These control everything about the printer, ranging from the temperature to nozzle location, running of the extruders, and more. Despite all of these, the control board doesn’t use plenty of power. 

From the foregoing, it is quite clear that although several parts contribute to use power, the heating of the nozzle and bed uses the most amount of power. Knowing this gives an idea of how to reduce the electricity costs of the 3D printer. 

5. Model 

There are hundreds of models of 3D printer on the market today, and this diversity results in having different energy costs. 

For example, there are small and cheap models that are used by beginners. These usually have a small heating bed and fewer stepper motors. In heating up, these printers might use a very little amount of electricity, and even when the printing begins, the amount of power consumed is also quite small. 

On the other hand, there are professional 3D printers that come with a larger print bed and use up more power. Preheating alone can use up a staggering amount of electricity and printing also takes a toll. 

Before choosing a 3D printer, consider carefully the specifications to see any indication to the amount of electricity that the model would consume. 

How to Reduce Electricity Consumption 

Now that we know the things that use up the most power in a 3D printer, let’s now consider how to reduce the cost of electricity. 

1. Enclose the Printer 

Heat losses contribute to the amount of power drawn by the 3D printer. Some of the best models on the market in terms of power efficiency come with an enclosure. Enclosing the heat bed can drastically reduce the amount of heat loss and the amount of electricity used by the 3D printer. 

If you are using filaments that require plenty of heat, having an enclosed printer becomes even more important to reducing power consumption. 

What if your model does not come with an enclosure? Well, do not fret as you can create one yourself. Use plastic sheets and wooden frames to create an enclosure and enjoy the reduced energy costs that this would bring.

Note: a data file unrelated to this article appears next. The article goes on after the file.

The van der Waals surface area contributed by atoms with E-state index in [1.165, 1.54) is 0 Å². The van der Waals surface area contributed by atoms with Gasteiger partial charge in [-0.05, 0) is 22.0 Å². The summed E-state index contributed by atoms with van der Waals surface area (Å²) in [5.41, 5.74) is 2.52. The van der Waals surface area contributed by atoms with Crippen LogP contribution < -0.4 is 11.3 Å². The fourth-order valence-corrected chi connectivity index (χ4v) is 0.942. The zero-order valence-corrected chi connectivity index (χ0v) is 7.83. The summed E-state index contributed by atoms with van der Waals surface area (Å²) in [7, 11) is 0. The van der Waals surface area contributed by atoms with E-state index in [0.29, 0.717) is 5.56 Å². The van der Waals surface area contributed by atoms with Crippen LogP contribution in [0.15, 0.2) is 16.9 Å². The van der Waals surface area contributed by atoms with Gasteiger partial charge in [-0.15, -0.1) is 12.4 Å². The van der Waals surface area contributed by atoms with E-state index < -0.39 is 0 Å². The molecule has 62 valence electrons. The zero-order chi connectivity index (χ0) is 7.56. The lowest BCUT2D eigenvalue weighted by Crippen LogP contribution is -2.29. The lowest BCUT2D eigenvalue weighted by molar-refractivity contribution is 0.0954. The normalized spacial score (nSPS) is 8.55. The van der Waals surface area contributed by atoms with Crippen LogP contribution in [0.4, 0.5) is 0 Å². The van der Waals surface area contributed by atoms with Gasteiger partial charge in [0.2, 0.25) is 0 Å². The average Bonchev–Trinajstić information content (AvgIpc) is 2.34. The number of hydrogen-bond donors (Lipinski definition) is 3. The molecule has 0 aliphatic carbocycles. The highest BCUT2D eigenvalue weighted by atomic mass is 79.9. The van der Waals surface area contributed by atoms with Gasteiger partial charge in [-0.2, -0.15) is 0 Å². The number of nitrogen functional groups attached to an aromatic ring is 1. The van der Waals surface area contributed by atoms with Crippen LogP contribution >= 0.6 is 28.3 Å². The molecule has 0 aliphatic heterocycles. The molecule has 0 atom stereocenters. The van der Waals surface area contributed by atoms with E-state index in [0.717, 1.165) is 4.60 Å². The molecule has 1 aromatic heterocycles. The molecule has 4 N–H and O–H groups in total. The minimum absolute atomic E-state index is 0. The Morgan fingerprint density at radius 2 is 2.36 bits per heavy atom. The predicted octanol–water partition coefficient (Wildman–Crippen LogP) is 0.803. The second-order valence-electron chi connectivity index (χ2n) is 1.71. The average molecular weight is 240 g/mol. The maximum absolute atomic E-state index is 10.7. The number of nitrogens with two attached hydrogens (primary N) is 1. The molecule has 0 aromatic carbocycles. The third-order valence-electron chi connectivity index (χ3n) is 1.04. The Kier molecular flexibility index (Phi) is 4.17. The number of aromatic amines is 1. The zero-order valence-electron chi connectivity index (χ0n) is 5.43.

2. Reduce Printing Time 

The longer you print the more electricity that the printer would use – this is just common sense. The length of time certainly affects how much power the printer would consume. Therefore, if you can find a way to reduce the time it takes to print, then you certainly can reduce your energy usage and costs. 

There are two main ways to do this. One is by increasing the speed of the printer while the other way is to print with thicker layers. 

Check out factors like the filament type, quality level, temperature, and others before implementing either of the two methods of reducing print time. 

3. Use High-temperature filaments sparingly 

Remember that the higher the temperature needed to melt the filament, the more power you would consume. Therefore, it would be prudent to look for cheaper alternatives to high-temperature filaments. 

To that end, check out different types of materials to find those that do not take a lot of temperature to work. Undoubtedly, high heat filaments often give the best performance, however, consistently using them will increase your energy costs. 

PLA is an example of a quality filament that doesn’t require plenty of heat. It will not only reduce your energy costs but will also be good for the environment since it is biodegradable. 

Other tips that can help include: 

  • Using a smaller 3D printer 
  • Print in a warm environment 
  • Change to a bigger nozzle to save printing time. 

Measuring Actual Electricity Use 

Since there are so many factors to consider, it can be difficult to find a definite way to get the actual electricity consumption of your 3D printerRather than take a guess, you can use a power meter with a power usage monitor to know the exact amount of electricity that your 3D printer consumes. 

Some of these power meters even give you the monetary costs of using the 3D printer. 


As a responsible consumer, it is not out of place to wonder how much electricity it costs to run a 3D printer. With 3D printing becoming more common and accessible to people, now is the time to note how much energy it costs to run and how much power these devices would consume. 

Thankfully, many of the high-quality models on the market are relatively efficient, with several being as efficient as or even better than computers and televisions.